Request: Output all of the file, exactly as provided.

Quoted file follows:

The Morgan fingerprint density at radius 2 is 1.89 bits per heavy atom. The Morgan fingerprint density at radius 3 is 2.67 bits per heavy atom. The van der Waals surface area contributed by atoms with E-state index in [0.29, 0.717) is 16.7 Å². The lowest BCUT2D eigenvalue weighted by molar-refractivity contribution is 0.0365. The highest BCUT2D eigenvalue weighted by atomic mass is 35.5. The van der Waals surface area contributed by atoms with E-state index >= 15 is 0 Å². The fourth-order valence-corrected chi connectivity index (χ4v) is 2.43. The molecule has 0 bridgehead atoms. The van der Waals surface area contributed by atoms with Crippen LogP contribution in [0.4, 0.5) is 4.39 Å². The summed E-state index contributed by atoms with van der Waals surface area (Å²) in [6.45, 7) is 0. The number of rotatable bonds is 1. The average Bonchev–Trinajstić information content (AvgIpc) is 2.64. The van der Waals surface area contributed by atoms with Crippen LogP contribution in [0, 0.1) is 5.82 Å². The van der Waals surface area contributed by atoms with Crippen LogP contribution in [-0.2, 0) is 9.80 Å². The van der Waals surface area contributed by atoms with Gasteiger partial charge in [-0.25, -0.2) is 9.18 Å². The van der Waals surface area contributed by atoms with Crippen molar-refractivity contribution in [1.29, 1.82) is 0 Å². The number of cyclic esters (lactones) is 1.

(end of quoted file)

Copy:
The Morgan fingerprint density at radius 2 is 1.89 bits per heavy atom. The Morgan fingerprint density at radius 3 is 2.67 bits per heavy atom. The van der Waals surface area contributed by atoms with E-state index in [0.29, 0.717) is 16.7 Å². The lowest BCUT2D eigenvalue weighted by molar-refractivity contribution is 0.0365. The highest BCUT2D eigenvalue weighted by atomic mass is 35.5. The van der Waals surface area contributed by atoms with E-state index >= 15 is 0 Å². The fourth-order valence-corrected chi connectivity index (χ4v) is 2.43. The molecule has 0 bridgehead atoms. The van der Waals surface area contributed by atoms with Crippen LogP contribution in [0.4, 0.5) is 4.39 Å². The summed E-state index contributed by atoms with van der Waals surface area (Å²) in [6.45, 7) is 0. The number of rotatable bonds is 1. The average Bonchev–Trinajstić information content (AvgIpc) is 2.64. The van der Waals surface area contributed by atoms with Crippen LogP contribution in [0, 0.1) is 5.82 Å². The van der Waals surface area contributed by atoms with Crippen LogP contribution in [-0.2, 0) is 9.80 Å². The van der Waals surface area contributed by atoms with Gasteiger partial charge in [-0.25, -0.2) is 9.18 Å². The van der Waals surface area contributed by atoms with Crippen molar-refractivity contribution in [1.29, 1.82) is 0 Å². The number of cyclic esters (lactones) is 1.